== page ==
12. The Ethics of Artificial Intelligence

    Zabzie, a book that you might want to check out is Weapons of Math Destruction by Cathy O’Neil, who is competent about the subject matter and might share many of your societal concerns. (Caveat: I would avoid the term AI, because it carries too much baggage about agency. “Algorithmic decision making” or something like that is a better term, which leads to clearer thinking about the problematic impact. I care about these issues a lot (I’m an algorithms professor).) If you’re hesitant about investing the time to read a whole book, O’Neil was interviewed on the Econ Talk podcast, which I found worth listening to (while commuting or cleaning the house, say): Econ Talk podcast with O’Neil.
  13. The slow revolt of Western electorates

    Amen, Iskaral. That is why this very site is good, in particular when it is heterodox. As for avoiding click-bait, check out these tips. #4 is so good it will blow your mind.
  14. US Politics returns: the post-Election thread

    Is this question far different than the question why we on the Left accept rampant antisemitism in our own ranks as well? Can you be a Corbyn-supporter without also eating Jewish babies, for instance? Antisemitism is one of the few constants of life, as is the charge of antisemitism. I have seen few debates that improve from pointing it out in the Outgroup. Much is to be gained by finding it in the Ingroup. (For the record, I’m a philosemite and zionist.)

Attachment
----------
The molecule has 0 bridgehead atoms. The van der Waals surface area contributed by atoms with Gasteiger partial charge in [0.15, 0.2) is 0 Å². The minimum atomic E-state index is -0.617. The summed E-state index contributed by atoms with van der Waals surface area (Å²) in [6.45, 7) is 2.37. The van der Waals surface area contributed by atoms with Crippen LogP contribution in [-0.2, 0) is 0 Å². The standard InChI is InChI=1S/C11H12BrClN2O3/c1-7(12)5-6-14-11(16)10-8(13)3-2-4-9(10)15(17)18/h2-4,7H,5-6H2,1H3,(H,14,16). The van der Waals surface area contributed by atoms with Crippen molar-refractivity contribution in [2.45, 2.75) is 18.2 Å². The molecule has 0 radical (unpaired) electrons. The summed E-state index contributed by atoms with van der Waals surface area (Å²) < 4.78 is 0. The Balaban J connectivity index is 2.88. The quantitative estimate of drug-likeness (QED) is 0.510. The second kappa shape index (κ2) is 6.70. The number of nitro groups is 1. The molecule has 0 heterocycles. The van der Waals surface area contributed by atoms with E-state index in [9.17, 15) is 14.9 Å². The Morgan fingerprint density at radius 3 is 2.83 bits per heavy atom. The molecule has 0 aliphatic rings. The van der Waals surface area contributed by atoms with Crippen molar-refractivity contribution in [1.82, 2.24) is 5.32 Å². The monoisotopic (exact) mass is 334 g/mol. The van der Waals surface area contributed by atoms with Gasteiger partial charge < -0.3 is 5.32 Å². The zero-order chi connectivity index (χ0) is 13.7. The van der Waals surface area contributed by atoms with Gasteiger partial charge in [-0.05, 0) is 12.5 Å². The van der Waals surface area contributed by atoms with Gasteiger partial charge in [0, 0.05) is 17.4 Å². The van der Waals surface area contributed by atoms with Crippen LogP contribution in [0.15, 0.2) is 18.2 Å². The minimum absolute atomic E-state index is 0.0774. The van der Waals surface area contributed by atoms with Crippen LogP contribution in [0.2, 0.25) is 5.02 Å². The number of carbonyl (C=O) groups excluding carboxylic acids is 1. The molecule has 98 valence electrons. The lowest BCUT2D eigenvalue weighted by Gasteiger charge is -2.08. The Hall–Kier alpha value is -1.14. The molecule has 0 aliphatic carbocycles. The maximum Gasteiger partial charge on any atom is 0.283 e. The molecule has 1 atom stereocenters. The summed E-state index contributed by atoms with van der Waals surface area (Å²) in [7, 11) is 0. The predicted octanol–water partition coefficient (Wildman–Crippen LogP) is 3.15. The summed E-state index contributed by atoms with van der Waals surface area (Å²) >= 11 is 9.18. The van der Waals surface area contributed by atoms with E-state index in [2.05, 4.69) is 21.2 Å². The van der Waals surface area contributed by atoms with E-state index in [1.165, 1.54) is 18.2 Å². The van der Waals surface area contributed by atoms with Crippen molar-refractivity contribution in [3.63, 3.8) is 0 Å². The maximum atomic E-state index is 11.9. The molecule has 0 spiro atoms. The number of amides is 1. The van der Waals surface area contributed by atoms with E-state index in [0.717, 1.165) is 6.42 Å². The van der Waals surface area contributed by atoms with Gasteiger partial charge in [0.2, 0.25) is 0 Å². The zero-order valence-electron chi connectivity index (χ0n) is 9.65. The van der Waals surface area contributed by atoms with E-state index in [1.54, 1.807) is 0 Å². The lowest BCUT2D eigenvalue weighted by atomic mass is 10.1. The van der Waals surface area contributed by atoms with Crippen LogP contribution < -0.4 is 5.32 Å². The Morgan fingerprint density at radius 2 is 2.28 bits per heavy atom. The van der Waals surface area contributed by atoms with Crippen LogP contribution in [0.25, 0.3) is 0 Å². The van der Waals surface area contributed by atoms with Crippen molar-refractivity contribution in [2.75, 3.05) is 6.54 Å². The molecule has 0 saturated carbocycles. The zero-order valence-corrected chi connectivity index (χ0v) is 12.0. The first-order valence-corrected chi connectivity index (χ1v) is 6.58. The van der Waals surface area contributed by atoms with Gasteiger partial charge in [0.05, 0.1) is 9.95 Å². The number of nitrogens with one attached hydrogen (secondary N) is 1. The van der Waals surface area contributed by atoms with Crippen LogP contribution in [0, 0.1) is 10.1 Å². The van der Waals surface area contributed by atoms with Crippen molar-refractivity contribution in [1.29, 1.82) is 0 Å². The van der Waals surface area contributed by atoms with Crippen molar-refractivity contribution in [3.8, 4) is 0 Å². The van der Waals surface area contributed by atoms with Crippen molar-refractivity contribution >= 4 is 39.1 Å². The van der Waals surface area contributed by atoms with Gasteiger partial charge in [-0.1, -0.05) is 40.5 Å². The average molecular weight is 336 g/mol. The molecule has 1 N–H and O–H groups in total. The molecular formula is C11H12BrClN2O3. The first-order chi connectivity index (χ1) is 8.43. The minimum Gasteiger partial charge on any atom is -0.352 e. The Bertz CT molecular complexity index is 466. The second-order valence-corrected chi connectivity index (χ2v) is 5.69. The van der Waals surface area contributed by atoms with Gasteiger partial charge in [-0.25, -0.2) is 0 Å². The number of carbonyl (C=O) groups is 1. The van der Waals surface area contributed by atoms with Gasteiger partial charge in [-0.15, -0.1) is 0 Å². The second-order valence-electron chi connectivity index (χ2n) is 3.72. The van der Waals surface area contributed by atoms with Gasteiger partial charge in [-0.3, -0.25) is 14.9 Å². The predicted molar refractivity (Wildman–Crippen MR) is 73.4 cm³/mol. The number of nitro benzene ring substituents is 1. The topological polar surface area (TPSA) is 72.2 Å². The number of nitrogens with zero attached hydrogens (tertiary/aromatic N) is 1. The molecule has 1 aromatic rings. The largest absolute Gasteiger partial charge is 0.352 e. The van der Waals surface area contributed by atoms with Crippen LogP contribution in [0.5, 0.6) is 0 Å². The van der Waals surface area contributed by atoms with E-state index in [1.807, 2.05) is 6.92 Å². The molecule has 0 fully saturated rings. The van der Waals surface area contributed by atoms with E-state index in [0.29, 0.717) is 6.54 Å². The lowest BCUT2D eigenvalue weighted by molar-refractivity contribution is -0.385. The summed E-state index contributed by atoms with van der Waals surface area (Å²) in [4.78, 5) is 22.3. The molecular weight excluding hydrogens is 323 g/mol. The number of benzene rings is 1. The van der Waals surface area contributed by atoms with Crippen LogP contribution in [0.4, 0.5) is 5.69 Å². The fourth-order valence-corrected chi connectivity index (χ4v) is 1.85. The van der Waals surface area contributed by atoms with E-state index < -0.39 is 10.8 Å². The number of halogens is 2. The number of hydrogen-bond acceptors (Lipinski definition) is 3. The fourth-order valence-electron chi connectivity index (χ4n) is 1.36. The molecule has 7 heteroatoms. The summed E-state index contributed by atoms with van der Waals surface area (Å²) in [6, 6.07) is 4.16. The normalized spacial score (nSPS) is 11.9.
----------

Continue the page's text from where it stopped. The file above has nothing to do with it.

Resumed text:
15. Now you’re artificially inventing obstacles. I have sympathies for that mindset (I suffer from the same), but it’s a mind-killer. Remove it from your emotional arsenal, one opportunity at a time. (You will never defeat it. That’s not the goal. The goals are concrete and external.) Somebody just extended trust to you. Take it. Google “Letter of recommendation” maybe with “for graduate school”. You will find maybe a dozen different formats and tones. Pick one that you like. (If you want my opinion: I am a sucker for concrete, verifiable, data. So I’ll take one in the style I sketched 3 posts above. Just list the contexts in which the prof has met you, from the prof’s perspective. If there are grades to brag about, do that, and explain it. (”The grade גדול, which is the best grade in that class.”) Be precise, include as much data as you can (dates, grades, title of course, title of project, place of excursion, etc.) If you can tone these things to the applied-for position, you’re golden. (“In particular, Datepalm’s very high marks in X would be perfect for the position in Y, because of Z.”) Somebody who reads the application wants it to be (i) concrete and (ii) tailor-made. If you prof has too much time, he’ll run that extra mile (actually finding out which courses you took, and which bloody position you apply for.) But most profs have better things to do. LoR-writing is exhausting and time-consuming (if done well). For exactly the reasons that make it trivial for the student to do herself. The final paragraph is “I strongly suggest considering Datepalms application in X. She is blah, blah, and blah. Please do not hesitate to contact me for further details.” Finish the letter, with dates, addresses, etc. All the boring stuff. You then show up at the prof’s office, and hand over the text, electronically. (Email that you send from your phone right there.) “I was unsure about what to do with the final paragraph, and I assume you want to change it completely.” (geeky, disarming smile.) “Look, I really appreciate you doing this for me. Is there anything else I can do to help?” He or she will then change the adjectives and (if they are like me) turn up the superlatives to 11 (if they mean it and can actually remember who you bloody are) or damn you with faint praise (“always showed willingness to improve her grades and was aware of the possibilities for change in her work ethics or view on R Scott Bakker.”) If this takes more than 2 minutes for you prof, it will not get done.